The future of Twitter

The Twitter logo is displayed on a mobile device in this photo illustration, as the company announced its initial public offering and debut on the New York Stock Exchange, November 7, 2013. Bethany Clarke/Getty Images

(CBS News) Twitter is a way to transmit brief messages to people around the world. And this past week investors sent their own sort of message . . . bidding up the opening price of Twitter stock a full 60 percent in just its first two days of trading. So why are so many people so bullish on Twitter? Tracy Smith takes a look now in our "Sunday Morning" Cover Story:


At Twitter's San Francisco headquarters, even the folks who didn't make millions in this past week's IPO are treated like they did. They get all the typically enviable dot-com company goodies: a relaxed work environment . . . free gourmet meals . . . and the knowledge that they've helped change the way the world communicates.

President Obama tweets. So does the pope, CBS News, and just about every celebrity you can name.

In case you don't tweet, it works like this: on Twitter, users can send messages through a global online network -- ANY message, as long as it's 140 characters or less.

In two seconds or less, your tweet goes out to everyone who's signed up to see it, and they can send it on (or "re-tweet") to all of their users, and so on, until your tweet makes its way around the Twitter network, and the world, to be seen or answered by anyone.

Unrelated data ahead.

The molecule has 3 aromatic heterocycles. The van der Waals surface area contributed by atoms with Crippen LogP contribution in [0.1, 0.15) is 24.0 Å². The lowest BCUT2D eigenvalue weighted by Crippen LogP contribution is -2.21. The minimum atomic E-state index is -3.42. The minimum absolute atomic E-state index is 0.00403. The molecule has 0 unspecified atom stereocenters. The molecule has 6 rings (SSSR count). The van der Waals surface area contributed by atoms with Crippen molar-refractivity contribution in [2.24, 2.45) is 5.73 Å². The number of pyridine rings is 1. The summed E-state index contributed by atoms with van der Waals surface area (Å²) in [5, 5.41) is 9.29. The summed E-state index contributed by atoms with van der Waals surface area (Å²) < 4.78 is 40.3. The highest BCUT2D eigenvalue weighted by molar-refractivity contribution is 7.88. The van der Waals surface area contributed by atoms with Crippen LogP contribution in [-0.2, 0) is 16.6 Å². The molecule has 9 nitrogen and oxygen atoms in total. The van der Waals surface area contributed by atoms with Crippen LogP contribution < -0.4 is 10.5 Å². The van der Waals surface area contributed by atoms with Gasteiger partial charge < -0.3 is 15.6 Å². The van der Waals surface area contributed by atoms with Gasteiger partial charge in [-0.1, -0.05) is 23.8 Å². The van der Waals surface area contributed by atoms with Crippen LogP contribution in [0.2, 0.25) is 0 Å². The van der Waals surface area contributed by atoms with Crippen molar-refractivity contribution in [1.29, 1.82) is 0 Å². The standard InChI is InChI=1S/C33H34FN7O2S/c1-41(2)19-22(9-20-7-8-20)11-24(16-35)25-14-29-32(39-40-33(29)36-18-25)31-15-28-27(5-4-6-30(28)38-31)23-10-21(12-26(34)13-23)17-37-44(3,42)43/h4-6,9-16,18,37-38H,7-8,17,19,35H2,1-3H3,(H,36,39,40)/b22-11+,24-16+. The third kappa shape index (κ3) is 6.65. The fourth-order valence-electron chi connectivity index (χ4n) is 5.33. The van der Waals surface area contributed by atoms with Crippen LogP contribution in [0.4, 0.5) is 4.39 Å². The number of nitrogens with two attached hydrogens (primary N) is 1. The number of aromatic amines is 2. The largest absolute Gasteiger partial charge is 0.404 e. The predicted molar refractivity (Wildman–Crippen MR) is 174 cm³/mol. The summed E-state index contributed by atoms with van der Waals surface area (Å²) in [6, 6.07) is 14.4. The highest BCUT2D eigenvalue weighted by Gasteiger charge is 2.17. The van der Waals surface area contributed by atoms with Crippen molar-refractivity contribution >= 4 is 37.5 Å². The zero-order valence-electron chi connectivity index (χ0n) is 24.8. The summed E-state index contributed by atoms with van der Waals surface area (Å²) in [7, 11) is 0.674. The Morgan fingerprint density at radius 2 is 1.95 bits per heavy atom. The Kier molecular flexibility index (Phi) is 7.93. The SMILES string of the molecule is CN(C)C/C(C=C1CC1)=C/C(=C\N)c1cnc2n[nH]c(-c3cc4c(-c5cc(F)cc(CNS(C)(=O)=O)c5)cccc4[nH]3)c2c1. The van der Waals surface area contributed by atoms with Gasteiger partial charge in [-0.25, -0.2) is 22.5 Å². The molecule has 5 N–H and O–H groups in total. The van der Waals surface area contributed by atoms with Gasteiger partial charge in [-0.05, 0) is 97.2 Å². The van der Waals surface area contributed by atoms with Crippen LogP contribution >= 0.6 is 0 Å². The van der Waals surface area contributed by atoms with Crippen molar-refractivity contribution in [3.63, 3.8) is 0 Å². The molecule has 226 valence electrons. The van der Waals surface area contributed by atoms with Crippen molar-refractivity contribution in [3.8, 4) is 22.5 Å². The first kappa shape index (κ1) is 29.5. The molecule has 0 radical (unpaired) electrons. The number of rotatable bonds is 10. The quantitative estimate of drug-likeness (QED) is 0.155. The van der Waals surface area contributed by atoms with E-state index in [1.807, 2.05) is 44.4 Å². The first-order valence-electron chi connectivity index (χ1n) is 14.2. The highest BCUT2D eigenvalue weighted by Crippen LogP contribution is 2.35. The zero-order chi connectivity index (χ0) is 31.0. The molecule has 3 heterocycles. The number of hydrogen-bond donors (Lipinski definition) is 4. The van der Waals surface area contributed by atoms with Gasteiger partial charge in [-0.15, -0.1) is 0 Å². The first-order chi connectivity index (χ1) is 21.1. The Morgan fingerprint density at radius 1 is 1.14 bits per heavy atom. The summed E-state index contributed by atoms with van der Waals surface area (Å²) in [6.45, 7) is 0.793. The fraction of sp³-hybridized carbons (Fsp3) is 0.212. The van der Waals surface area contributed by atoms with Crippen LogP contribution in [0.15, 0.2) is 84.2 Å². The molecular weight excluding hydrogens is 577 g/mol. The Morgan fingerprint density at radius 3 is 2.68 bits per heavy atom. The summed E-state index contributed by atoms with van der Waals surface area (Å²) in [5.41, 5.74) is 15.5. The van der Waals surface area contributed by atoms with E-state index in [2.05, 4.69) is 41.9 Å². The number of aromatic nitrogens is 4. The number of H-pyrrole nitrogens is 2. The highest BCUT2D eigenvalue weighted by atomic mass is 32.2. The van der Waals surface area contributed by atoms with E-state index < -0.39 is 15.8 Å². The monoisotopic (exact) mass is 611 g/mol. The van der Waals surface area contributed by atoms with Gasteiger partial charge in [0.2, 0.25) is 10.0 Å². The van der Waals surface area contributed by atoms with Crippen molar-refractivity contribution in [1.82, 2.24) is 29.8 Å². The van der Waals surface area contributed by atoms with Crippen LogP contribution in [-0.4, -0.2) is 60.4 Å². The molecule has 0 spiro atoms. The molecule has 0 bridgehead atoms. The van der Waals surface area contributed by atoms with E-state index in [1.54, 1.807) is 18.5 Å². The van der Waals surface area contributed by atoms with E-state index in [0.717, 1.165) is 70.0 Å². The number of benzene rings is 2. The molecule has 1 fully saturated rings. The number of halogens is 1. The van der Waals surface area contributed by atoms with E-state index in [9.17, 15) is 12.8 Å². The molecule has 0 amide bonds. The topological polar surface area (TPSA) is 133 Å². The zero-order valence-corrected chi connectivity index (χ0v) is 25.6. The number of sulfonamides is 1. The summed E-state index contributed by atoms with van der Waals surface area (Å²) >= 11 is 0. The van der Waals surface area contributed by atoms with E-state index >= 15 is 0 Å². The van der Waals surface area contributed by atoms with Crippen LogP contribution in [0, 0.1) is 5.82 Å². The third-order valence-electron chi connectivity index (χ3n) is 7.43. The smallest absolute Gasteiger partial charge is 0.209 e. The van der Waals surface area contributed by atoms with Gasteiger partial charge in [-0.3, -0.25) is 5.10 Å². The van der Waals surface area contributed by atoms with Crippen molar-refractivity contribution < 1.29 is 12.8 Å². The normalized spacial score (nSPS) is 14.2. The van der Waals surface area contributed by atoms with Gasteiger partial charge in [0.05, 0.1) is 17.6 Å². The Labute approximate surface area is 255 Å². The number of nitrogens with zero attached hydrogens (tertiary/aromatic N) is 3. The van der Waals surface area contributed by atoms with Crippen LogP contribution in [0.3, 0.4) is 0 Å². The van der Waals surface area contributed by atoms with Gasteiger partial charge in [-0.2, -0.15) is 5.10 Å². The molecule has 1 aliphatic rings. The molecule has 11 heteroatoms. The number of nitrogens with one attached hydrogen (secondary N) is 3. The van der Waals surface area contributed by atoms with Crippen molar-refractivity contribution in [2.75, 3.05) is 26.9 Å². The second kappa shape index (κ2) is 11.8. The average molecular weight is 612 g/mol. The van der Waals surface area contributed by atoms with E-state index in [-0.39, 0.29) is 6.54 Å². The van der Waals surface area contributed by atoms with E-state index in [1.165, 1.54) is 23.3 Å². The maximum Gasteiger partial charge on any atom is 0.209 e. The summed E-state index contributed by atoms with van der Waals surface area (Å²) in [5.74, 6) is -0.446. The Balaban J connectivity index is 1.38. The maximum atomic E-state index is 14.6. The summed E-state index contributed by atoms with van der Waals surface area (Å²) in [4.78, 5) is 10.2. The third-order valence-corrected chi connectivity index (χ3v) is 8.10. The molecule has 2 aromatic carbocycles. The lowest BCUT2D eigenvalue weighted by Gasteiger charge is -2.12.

Anyone.

"I'm always surprised to see people that are talking with one another that you'd never expect to be talking with one another," said Michael Sippey, Twitter's product VP.

Like? "So, Drake, Canadian rapper, drops a tweet that says:

And T. Boone Pickens, the Texas oil magnate, replies and says,

And you're sure they were the real Drake and Pickens?

"It was the two real people, Drake and T. Boone Pickens, having a conversation on Twitter," replied Sippey . "And that's amazing."

Jack Dorsey co-founded Twitter in 2006, when he and a few pals started sending messages to each other.

"Your original tweets were a lot about, like, what you were eating for lunch," said Smith.

"Yes, they were," Dorsey said. "And my mom really appreciated that, 'cause she knew I was eating, and she knew I was alive."

Before long, Twitter took off . . . and so did Dorsey's profile, though he's been accused of taking too much credit for what was really a group invention.

Smith asked, "What's your version of the creation?"

"You know, there's so many different stories, but it's not really the most important thing anymore," he replied.

"So, would you say now, 'I founded Twitter,' or, 'We founded Twitter'?"

"It's always been we," he said.

"Was that frustrating to you, though, to hear other people have different versions of the Twitter creation?"

"I mean, it's not surprising. But you know, if we focus too much on that, we're not going to move forward, right? The past is the past. Stories will be written."

Whatever the story, there's still a lot of room for growth.

In a CBS News poll, only 16 percent of American adults age 18 and over say they use Twitter.

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